“And finally, the supplemented affidavit is largely based on hearsay.”
However, arguing on behalf of the University of Delaware, attorney William Manning said that the university did not need to conduct a search to know that the requested documents did not qualify as public records.
“We can say, without looking at that document, that there are no responsive documents if you know that no state funds were spent on the university’s custody and curation of the Biden documents,” Manning said.
Justice Abigail LeGrow, however, pushed back on that assertion, noting that the Supreme Court’s prior opinion had found that it was not clear “on the face of the requests” for the gift agreement or communications records that they were not subject to FOIA.
She also stressed the court’s ruling that the university would need to create a record from which the court could determine whether an adequate search was conducted.
“What I think you’ve just said over the last few minutes and what your brief acknowledges is that you didn’t perform a search,” she said. “So, how could this court ever conclude that what you did is consistent with its prior decision?”
Manning responded that his reading of the court’s prior opinion led him to believe that if it was clear on the face of the requests that there were no responsive documents, the requests could be denied.
Meanwhile, Justice Karen Valihura questioned how the court could be sure that the FOIA coordinator’s previous communications with university personnel were still reliable and accurate given the amount of time that had passed since the requests in question were made.
Manning replied that the university only needed to justify its original denial of the FOIA requests, not prove that the facts they relied upon then hadn’t changed.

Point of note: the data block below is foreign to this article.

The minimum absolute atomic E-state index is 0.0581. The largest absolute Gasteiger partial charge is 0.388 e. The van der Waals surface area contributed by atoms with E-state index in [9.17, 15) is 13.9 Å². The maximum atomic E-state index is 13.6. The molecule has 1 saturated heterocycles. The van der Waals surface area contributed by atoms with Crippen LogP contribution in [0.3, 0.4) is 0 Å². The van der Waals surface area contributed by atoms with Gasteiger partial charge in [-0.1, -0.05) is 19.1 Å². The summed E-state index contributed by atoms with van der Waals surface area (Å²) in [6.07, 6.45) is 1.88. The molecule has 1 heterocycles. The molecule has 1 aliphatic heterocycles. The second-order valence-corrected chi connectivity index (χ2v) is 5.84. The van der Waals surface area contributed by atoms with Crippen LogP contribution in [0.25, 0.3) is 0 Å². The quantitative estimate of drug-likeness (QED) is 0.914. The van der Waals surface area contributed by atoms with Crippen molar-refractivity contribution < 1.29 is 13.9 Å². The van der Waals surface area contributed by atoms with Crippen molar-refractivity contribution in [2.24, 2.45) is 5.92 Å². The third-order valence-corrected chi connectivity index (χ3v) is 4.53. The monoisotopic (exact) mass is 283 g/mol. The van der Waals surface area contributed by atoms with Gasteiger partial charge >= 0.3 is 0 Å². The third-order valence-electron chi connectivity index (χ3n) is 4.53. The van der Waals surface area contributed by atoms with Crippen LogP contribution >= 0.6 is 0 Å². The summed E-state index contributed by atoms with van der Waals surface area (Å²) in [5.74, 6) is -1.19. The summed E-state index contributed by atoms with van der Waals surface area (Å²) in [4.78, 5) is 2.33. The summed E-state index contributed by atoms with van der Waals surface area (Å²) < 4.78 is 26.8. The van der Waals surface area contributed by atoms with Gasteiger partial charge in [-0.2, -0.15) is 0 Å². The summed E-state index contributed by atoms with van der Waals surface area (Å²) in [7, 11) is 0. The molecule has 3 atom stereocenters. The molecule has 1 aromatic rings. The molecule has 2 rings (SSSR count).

Another line of argument Green pursued was that it seemed “implausible” that the gift agreement between Biden and the university would not in some way relate to the expenditure of state funds, even if only to specify that state funds would not be used to maintain the records.
But LeGrow seemed skeptical of that reasoning as it could be construed to encompass any university document “that relates in any way to the expenditure of funds.”
The justice also noted that, in the case of the agreement, the FOIA coordinator had attested to reviewing that document herself.
“She says it. It’s under oath. She’s a member of this bar. Why should the Superior Court of this court not take her at her word?”
Green responded that his team would still like a sworn statement that specifies whether the document addresses the expenditure of funds and, if not the state, the source of the funds that are covering the documents’ upkeep.
Valihura said the Court would “take the matter under advisement.”
The hearing came one day after former President Donald Trump pleaded not guilty to 37 federal charges relating to his handling of classified documents.
Trump is being prosecuted by special counsel Jack Smith after boxes of classified documents were found at his Florida home of Mar-a-Lago.
Biden, like Trump, is also under federal investigation for retaining classified documents from his time as vice president and as a U.S. Senator.
The discovery late last year of such documents at his Wilmington, Delaware, home and the University of Pennsylvania’s Penn Biden Center led the FBI to conduct two searches of the University of Delaware for additional documents.
It remains unclear whether those searches yielded any classified materials.
From The Epoch Times